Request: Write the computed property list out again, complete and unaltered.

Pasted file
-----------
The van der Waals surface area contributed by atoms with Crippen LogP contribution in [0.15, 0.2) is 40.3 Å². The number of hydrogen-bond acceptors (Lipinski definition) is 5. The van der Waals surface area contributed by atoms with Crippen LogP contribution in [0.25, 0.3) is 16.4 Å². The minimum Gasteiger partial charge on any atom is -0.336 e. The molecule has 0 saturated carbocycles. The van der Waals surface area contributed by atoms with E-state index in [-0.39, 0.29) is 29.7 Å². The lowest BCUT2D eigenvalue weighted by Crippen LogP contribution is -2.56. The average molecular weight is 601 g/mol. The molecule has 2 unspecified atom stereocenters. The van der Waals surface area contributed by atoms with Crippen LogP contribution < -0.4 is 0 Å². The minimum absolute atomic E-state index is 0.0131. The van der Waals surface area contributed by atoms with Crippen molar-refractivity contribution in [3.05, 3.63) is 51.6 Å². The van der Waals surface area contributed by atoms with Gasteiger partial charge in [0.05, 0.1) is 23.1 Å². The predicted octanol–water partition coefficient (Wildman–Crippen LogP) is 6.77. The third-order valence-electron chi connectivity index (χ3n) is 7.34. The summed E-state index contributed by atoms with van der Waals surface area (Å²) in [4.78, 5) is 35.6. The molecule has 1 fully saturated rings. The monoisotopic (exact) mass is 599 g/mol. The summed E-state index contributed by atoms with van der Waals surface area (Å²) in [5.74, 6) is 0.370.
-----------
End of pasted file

The van der Waals surface area contributed by atoms with Crippen LogP contribution in [0.15, 0.2) is 40.3 Å². The number of hydrogen-bond acceptors (Lipinski definition) is 5. The van der Waals surface area contributed by atoms with Crippen LogP contribution in [0.25, 0.3) is 16.4 Å². The minimum Gasteiger partial charge on any atom is -0.336 e. The molecule has 0 saturated carbocycles. The van der Waals surface area contributed by atoms with E-state index in [-0.39, 0.29) is 29.7 Å². The lowest BCUT2D eigenvalue weighted by Crippen LogP contribution is -2.56. The average molecular weight is 601 g/mol. The molecule has 2 unspecified atom stereocenters. The van der Waals surface area contributed by atoms with Crippen LogP contribution < -0.4 is 0 Å². The minimum absolute atomic E-state index is 0.0131. The van der Waals surface area contributed by atoms with Crippen molar-refractivity contribution in [3.05, 3.63) is 51.6 Å². The van der Waals surface area contributed by atoms with Gasteiger partial charge in [0.05, 0.1) is 23.1 Å². The predicted octanol–water partition coefficient (Wildman–Crippen LogP) is 6.77. The third-order valence-electron chi connectivity index (χ3n) is 7.34. The summed E-state index contributed by atoms with van der Waals surface area (Å²) in [4.78, 5) is 35.6. The molecule has 1 fully saturated rings. The monoisotopic (exact) mass is 599 g/mol. The summed E-state index contributed by atoms with van der Waals surface area (Å²) in [5.74, 6) is 0.370.